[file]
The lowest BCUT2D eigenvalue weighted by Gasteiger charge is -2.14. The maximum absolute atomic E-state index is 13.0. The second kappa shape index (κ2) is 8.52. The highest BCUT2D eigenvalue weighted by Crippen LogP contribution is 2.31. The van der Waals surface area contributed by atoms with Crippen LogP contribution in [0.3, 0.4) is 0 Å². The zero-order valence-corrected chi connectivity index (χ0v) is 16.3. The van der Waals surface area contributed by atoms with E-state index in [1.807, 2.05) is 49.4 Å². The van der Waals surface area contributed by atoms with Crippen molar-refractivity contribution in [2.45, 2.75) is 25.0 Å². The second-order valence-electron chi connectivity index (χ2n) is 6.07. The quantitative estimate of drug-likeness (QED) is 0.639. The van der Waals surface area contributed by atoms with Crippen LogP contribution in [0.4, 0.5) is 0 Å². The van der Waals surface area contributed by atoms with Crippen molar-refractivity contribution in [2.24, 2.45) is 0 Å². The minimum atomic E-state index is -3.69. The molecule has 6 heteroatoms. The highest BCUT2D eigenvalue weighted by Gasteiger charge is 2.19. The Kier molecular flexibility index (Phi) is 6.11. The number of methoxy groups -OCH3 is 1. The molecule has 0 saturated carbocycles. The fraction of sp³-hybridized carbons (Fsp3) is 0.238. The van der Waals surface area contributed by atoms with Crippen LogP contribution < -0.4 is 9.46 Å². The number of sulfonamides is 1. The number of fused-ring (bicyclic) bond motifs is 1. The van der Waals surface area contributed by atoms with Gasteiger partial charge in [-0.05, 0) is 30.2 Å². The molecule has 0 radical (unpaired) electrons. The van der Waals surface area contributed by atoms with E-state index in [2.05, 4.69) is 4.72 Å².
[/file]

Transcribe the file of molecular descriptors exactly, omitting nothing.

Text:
The lowest BCUT2D eigenvalue weighted by Gasteiger charge is -2.14. The maximum absolute atomic E-state index is 13.0. The second kappa shape index (κ2) is 8.52. The highest BCUT2D eigenvalue weighted by Crippen LogP contribution is 2.31. The van der Waals surface area contributed by atoms with Crippen LogP contribution in [0.3, 0.4) is 0 Å². The zero-order valence-corrected chi connectivity index (χ0v) is 16.3. The van der Waals surface area contributed by atoms with E-state index in [1.807, 2.05) is 49.4 Å². The van der Waals surface area contributed by atoms with Crippen molar-refractivity contribution in [2.45, 2.75) is 25.0 Å². The second-order valence-electron chi connectivity index (χ2n) is 6.07. The quantitative estimate of drug-likeness (QED) is 0.639. The van der Waals surface area contributed by atoms with Crippen LogP contribution in [0.4, 0.5) is 0 Å². The van der Waals surface area contributed by atoms with Crippen molar-refractivity contribution in [2.24, 2.45) is 0 Å². The minimum atomic E-state index is -3.69. The molecule has 6 heteroatoms. The highest BCUT2D eigenvalue weighted by Gasteiger charge is 2.19. The Kier molecular flexibility index (Phi) is 6.11. The number of methoxy groups -OCH3 is 1. The molecule has 0 saturated carbocycles. The fraction of sp³-hybridized carbons (Fsp3) is 0.238. The van der Waals surface area contributed by atoms with Crippen LogP contribution < -0.4 is 9.46 Å². The number of sulfonamides is 1. The number of fused-ring (bicyclic) bond motifs is 1. The van der Waals surface area contributed by atoms with Gasteiger partial charge in [-0.05, 0) is 30.2 Å². The molecule has 0 radical (unpaired) electrons. The van der Waals surface area contributed by atoms with E-state index in [2.05, 4.69) is 4.72 Å².